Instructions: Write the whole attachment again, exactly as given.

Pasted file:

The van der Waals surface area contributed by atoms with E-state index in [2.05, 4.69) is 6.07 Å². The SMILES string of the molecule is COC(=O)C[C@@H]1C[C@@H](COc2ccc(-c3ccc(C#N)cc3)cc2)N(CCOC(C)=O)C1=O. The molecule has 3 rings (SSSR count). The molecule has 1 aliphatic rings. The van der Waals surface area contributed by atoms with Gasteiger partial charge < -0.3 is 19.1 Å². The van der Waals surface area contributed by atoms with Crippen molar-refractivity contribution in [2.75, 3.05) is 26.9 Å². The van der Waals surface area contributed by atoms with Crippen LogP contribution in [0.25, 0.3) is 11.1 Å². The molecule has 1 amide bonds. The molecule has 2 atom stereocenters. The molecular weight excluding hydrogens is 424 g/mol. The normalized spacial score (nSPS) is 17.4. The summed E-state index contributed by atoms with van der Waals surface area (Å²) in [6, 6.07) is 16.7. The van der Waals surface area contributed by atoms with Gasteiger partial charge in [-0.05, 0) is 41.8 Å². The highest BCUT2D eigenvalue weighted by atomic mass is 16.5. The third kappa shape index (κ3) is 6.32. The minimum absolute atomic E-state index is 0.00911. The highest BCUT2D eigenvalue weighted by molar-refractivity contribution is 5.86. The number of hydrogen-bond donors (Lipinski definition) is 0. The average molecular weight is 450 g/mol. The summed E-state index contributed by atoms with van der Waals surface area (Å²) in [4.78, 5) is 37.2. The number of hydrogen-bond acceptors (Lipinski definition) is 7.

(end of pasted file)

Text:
The van der Waals surface area contributed by atoms with E-state index in [2.05, 4.69) is 6.07 Å². The SMILES string of the molecule is COC(=O)C[C@@H]1C[C@@H](COc2ccc(-c3ccc(C#N)cc3)cc2)N(CCOC(C)=O)C1=O. The molecule has 3 rings (SSSR count). The molecule has 1 aliphatic rings. The van der Waals surface area contributed by atoms with Gasteiger partial charge < -0.3 is 19.1 Å². The van der Waals surface area contributed by atoms with Crippen molar-refractivity contribution in [2.75, 3.05) is 26.9 Å². The van der Waals surface area contributed by atoms with Crippen LogP contribution in [0.25, 0.3) is 11.1 Å². The molecule has 1 amide bonds. The molecule has 2 atom stereocenters. The molecular weight excluding hydrogens is 424 g/mol. The normalized spacial score (nSPS) is 17.4. The summed E-state index contributed by atoms with van der Waals surface area (Å²) in [6, 6.07) is 16.7. The van der Waals surface area contributed by atoms with Gasteiger partial charge in [-0.05, 0) is 41.8 Å². The highest BCUT2D eigenvalue weighted by atomic mass is 16.5. The third kappa shape index (κ3) is 6.32. The minimum absolute atomic E-state index is 0.00911. The highest BCUT2D eigenvalue weighted by molar-refractivity contribution is 5.86. The number of hydrogen-bond donors (Lipinski definition) is 0. The average molecular weight is 450 g/mol. The summed E-state index contributed by atoms with van der Waals surface area (Å²) in [4.78, 5) is 37.2. The number of hydrogen-bond acceptors (Lipinski definition) is 7.